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from The Art of Simple Food, p. 139.

Chiles continue to fascinate me. Their flavors vary more than I expected, but I’m still experimenting to learn which ones I prefer. This recipe by Alice Waters delivers a jolt of dried chipotle in the midst of a broader field of ancho flavor. As my friend Sherry says, however, it’s not Mexican. I don’t know enough yet to make that judgment. I will say that I didn’t find the sauce complex. Later this week I’ll be cooking another shoulder roast, this time from Diane Kennedy. For the moment, I liked this recipe without being wowed by it. I suppose how the dish strikes you depends on your preferred chile flavors.

Alice’s steps are pretty simple:

4 servings

Make a dry rub by mixing together:

  • 1 tablespoon salt
  • 1/4 teaspoon fresh-ground black pepper
  • 1 tablespoon chopped fresh marjoram or oregano
  • 1 teaspoon ground ancho chile

Use the dry rub to season, the day before if possible:

  • One 4-pound, bone-in pork shoulder roast, trimmed of excess fat

Shadowcook: I used fresh oregano from my garden. I also decided to employ one of Alice’s variations. Into the dry rub I crushed several cloves of garlic. I didn’t use olive oil.

Cover and refrigerator until 1 hour before cooking.

Put in a heavy baking dish or roasting pan that just fits the roast.

  • 2 onions, peeled and coarsely chopped
  • 1 carrot, peeled and coarsely chopped
  • 3 dried ancho chiles, split and seeds removed
  • 1 dried chipotle chile, split and seeds removed
  • 1 large head garlic, peeled and coarsely chopped
  • A few black peppercorns
  • A few fresh marjoram or oregano sprigs

Preheat oven to 375 F. Place the seasoned meat on top of the vegetables and pour in:

  • 2 cups chicken broth (or water).

Check the level of the liquid; it should reach about one quarter of the way up the roast. Add more if needed.

Shadowcook: My 6-quart oval Dutch oven was too big to hold the pork snugly, which meant that I needed more chicken broth to reach a quarter of the way up the roast. The liquid amount is important: too much and the meat will be boiled; too little and the meat will dry out.

Cook in the oven for 1 hour and 15 minutes. Turn the roast over and cook for 30 minutes, then turn again. Check the level of liquid every once in a while, adding more broth or water if it gets too low. Cook for another 30 minutes and test the meat for doneness, continuing to turn and cook until done.

Remove the meat from the pan. Strain the sauce and skim well.

Shadowcook: I didn’t skim the sauce, because the strainer I used was fine-meshed. No visible particles passed through.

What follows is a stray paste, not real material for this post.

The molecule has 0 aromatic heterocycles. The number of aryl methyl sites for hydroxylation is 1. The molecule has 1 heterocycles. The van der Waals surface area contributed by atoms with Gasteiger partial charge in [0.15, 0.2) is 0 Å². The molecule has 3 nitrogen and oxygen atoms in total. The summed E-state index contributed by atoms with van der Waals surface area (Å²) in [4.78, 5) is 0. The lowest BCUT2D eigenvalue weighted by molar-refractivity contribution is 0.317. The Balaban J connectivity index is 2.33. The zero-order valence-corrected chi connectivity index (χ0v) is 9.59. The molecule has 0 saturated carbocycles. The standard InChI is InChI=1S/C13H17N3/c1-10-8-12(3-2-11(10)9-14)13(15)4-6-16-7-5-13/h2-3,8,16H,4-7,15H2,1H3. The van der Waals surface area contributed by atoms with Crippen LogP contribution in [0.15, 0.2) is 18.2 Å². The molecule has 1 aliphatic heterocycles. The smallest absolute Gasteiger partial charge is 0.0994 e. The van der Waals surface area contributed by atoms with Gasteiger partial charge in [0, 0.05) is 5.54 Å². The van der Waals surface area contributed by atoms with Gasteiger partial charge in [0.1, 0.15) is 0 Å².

Pass the vegetables through a food mill and return to the skimmed sauce.

Shadowcook: The food mill produces a smoother paste. A food processor will produce a rougher paste. In other words, the issue here is texture more than flavor.

Remove the bones, slice the meat, and arrange on a warm platter. Serve with the sauce poured over or pass it around in a pitcher or sauceboat.

Variations:

  • Use any combination of dried chile varieties.
  • Sprinkle with chopped fresh marjoram or oregano before serving.
  • Pound 4 garlic cloves and stir into the dry rub with 2 teaspoons olive oil. Rub this on the roast to season.

Final Thoughts: If I make this again, I’d cook the roast longer at a lower temperature in order to dissolve the connective tissues. I’d rather braise the pork to the point at which the meat becomes fork-tender and can be pulled apart. Good dish, though, for a big group.

4 thoughts on “Alice Waters’s Pork Shoulder Braised with Dried Chiles

  1. I’ve made this several times in the slow cooker and love it (I’ve also added garlic but I like the olive oil too)! I haven’t searched out Mexican grocery stores to find all the right chiles, and couldn’t find dried chipotles, so I just used the canned version, which turned out a bit hot for our taste. But I’ve been adjusting the recipe and find it works just as well with other chiles and it’s a good way to get flavor without too much hotness. And in the slow cooker, the pork does, indeed, just fall apart — usually as I’m trying to get it out of the pot so I can puree and reduce the liquid! Not so easy to slice and arrange on a platter, but it doesn’t matter at that point — we’re so hungry we just plop a slug of meat on the plate, add a bit of sauce and side dishes and dig in!!

      1. Well, I’d do it on high for about 10 hours. Check it, though, after 8 to see if it’s falling apart.

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